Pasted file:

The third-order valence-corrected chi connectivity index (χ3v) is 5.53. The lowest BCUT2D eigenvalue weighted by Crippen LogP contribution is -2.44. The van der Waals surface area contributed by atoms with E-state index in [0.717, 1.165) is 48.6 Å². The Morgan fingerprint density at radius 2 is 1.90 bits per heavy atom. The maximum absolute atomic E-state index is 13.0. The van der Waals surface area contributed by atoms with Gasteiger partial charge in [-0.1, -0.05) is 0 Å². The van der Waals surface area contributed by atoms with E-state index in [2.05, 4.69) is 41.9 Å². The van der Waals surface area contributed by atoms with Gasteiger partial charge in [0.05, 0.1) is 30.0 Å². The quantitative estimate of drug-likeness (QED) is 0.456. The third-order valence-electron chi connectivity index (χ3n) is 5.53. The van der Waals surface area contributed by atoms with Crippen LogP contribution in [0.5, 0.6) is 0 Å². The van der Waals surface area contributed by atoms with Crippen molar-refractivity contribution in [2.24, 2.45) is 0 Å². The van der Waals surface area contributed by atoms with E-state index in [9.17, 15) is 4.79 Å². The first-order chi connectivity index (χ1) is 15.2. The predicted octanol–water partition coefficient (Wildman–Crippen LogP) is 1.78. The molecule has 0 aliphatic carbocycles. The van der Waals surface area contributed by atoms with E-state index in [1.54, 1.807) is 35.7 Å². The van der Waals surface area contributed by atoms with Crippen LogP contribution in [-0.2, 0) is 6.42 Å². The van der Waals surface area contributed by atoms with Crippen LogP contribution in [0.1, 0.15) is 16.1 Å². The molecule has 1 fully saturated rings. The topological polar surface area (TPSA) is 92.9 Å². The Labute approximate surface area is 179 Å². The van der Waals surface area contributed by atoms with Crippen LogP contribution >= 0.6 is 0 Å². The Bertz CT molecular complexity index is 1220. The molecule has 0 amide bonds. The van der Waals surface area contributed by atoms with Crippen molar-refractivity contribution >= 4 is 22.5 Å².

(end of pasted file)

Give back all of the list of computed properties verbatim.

The third-order valence-corrected chi connectivity index (χ3v) is 5.53. The lowest BCUT2D eigenvalue weighted by Crippen LogP contribution is -2.44. The van der Waals surface area contributed by atoms with E-state index in [0.717, 1.165) is 48.6 Å². The Morgan fingerprint density at radius 2 is 1.90 bits per heavy atom. The maximum absolute atomic E-state index is 13.0. The van der Waals surface area contributed by atoms with Gasteiger partial charge in [-0.1, -0.05) is 0 Å². The van der Waals surface area contributed by atoms with E-state index in [2.05, 4.69) is 41.9 Å². The van der Waals surface area contributed by atoms with Gasteiger partial charge in [0.05, 0.1) is 30.0 Å². The quantitative estimate of drug-likeness (QED) is 0.456. The third-order valence-electron chi connectivity index (χ3n) is 5.53. The van der Waals surface area contributed by atoms with Crippen LogP contribution in [0.5, 0.6) is 0 Å². The van der Waals surface area contributed by atoms with Crippen molar-refractivity contribution in [2.24, 2.45) is 0 Å². The van der Waals surface area contributed by atoms with E-state index in [9.17, 15) is 4.79 Å². The first-order chi connectivity index (χ1) is 15.2. The predicted octanol–water partition coefficient (Wildman–Crippen LogP) is 1.78. The molecule has 0 aliphatic carbocycles. The van der Waals surface area contributed by atoms with E-state index in [1.54, 1.807) is 35.7 Å². The van der Waals surface area contributed by atoms with Crippen LogP contribution in [-0.2, 0) is 6.42 Å². The van der Waals surface area contributed by atoms with Crippen LogP contribution in [0.1, 0.15) is 16.1 Å². The molecule has 1 fully saturated rings. The topological polar surface area (TPSA) is 92.9 Å². The Labute approximate surface area is 179 Å². The van der Waals surface area contributed by atoms with Crippen LogP contribution >= 0.6 is 0 Å². The Bertz CT molecular complexity index is 1220. The molecule has 0 amide bonds. The van der Waals surface area contributed by atoms with Crippen molar-refractivity contribution >= 4 is 22.5 Å².